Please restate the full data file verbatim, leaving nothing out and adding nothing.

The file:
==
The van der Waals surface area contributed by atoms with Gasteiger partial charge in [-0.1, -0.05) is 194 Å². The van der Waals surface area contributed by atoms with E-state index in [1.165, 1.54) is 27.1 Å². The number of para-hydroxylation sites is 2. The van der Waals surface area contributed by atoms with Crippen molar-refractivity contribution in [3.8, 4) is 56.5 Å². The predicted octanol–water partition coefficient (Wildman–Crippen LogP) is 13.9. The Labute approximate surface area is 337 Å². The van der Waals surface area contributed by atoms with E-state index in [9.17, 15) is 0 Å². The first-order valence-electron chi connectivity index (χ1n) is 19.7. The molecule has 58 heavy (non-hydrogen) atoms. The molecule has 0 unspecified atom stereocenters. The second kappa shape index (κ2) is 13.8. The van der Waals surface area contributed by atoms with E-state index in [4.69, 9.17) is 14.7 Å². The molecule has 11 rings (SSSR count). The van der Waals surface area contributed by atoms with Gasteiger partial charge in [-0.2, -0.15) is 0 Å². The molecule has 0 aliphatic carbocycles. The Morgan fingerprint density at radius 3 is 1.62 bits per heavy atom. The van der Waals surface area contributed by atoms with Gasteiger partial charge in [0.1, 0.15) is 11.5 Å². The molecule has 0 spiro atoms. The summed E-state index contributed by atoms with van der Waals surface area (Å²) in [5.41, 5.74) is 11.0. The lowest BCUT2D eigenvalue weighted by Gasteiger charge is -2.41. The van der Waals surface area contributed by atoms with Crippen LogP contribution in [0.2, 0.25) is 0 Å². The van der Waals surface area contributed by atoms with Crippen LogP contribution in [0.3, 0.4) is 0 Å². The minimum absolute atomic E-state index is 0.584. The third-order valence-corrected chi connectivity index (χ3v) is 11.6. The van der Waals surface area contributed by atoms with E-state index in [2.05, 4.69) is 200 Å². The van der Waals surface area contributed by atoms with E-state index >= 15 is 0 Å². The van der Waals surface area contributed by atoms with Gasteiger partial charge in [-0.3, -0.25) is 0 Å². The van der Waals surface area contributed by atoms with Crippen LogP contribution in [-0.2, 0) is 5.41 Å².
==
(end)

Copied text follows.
The van der Waals surface area contributed by atoms with Gasteiger partial charge in [-0.1, -0.05) is 194 Å². The van der Waals surface area contributed by atoms with E-state index in [1.165, 1.54) is 27.1 Å². The number of para-hydroxylation sites is 2. The van der Waals surface area contributed by atoms with Crippen molar-refractivity contribution in [3.8, 4) is 56.5 Å². The predicted octanol–water partition coefficient (Wildman–Crippen LogP) is 13.9. The Labute approximate surface area is 337 Å². The van der Waals surface area contributed by atoms with E-state index in [9.17, 15) is 0 Å². The first-order valence-electron chi connectivity index (χ1n) is 19.7. The molecule has 58 heavy (non-hydrogen) atoms. The molecule has 0 unspecified atom stereocenters. The second kappa shape index (κ2) is 13.8. The van der Waals surface area contributed by atoms with E-state index in [4.69, 9.17) is 14.7 Å². The molecule has 11 rings (SSSR count). The van der Waals surface area contributed by atoms with Gasteiger partial charge in [-0.2, -0.15) is 0 Å². The molecule has 0 aliphatic carbocycles. The Morgan fingerprint density at radius 3 is 1.62 bits per heavy atom. The van der Waals surface area contributed by atoms with Gasteiger partial charge in [0.1, 0.15) is 11.5 Å². The molecule has 0 spiro atoms. The summed E-state index contributed by atoms with van der Waals surface area (Å²) in [5.41, 5.74) is 11.0. The lowest BCUT2D eigenvalue weighted by Gasteiger charge is -2.41. The van der Waals surface area contributed by atoms with Crippen LogP contribution in [0.2, 0.25) is 0 Å². The van der Waals surface area contributed by atoms with Crippen LogP contribution in [0.3, 0.4) is 0 Å². The minimum absolute atomic E-state index is 0.584. The third-order valence-corrected chi connectivity index (χ3v) is 11.6. The van der Waals surface area contributed by atoms with E-state index in [2.05, 4.69) is 200 Å². The van der Waals surface area contributed by atoms with E-state index >= 15 is 0 Å². The van der Waals surface area contributed by atoms with Gasteiger partial charge in [-0.3, -0.25) is 0 Å². The van der Waals surface area contributed by atoms with Crippen LogP contribution in [-0.2, 0) is 5.41 Å².